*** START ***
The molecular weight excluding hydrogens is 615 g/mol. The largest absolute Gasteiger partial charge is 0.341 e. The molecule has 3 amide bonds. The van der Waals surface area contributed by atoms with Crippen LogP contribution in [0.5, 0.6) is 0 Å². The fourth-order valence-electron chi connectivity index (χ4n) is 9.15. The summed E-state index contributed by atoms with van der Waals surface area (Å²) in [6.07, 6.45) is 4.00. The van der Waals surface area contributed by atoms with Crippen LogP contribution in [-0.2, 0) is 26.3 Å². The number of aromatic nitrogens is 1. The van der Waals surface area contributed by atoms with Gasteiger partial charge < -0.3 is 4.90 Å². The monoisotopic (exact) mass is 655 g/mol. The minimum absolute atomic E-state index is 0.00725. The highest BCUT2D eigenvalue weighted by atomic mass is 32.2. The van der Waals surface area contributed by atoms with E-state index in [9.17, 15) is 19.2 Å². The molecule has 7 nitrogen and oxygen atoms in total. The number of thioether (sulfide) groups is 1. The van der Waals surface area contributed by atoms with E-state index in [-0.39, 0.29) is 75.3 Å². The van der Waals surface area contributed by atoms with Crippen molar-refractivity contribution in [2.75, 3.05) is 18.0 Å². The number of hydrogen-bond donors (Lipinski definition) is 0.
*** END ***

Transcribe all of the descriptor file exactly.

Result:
The molecular weight excluding hydrogens is 615 g/mol. The largest absolute Gasteiger partial charge is 0.341 e. The molecule has 3 amide bonds. The van der Waals surface area contributed by atoms with Crippen LogP contribution in [0.5, 0.6) is 0 Å². The fourth-order valence-electron chi connectivity index (χ4n) is 9.15. The summed E-state index contributed by atoms with van der Waals surface area (Å²) in [6.07, 6.45) is 4.00. The van der Waals surface area contributed by atoms with Crippen LogP contribution in [-0.2, 0) is 26.3 Å². The number of aromatic nitrogens is 1. The van der Waals surface area contributed by atoms with Gasteiger partial charge < -0.3 is 4.90 Å². The monoisotopic (exact) mass is 655 g/mol. The minimum absolute atomic E-state index is 0.00725. The highest BCUT2D eigenvalue weighted by atomic mass is 32.2. The van der Waals surface area contributed by atoms with E-state index in [9.17, 15) is 19.2 Å². The molecule has 7 nitrogen and oxygen atoms in total. The number of thioether (sulfide) groups is 1. The van der Waals surface area contributed by atoms with E-state index in [-0.39, 0.29) is 75.3 Å². The van der Waals surface area contributed by atoms with Crippen molar-refractivity contribution in [2.75, 3.05) is 18.0 Å². The number of hydrogen-bond donors (Lipinski definition) is 0.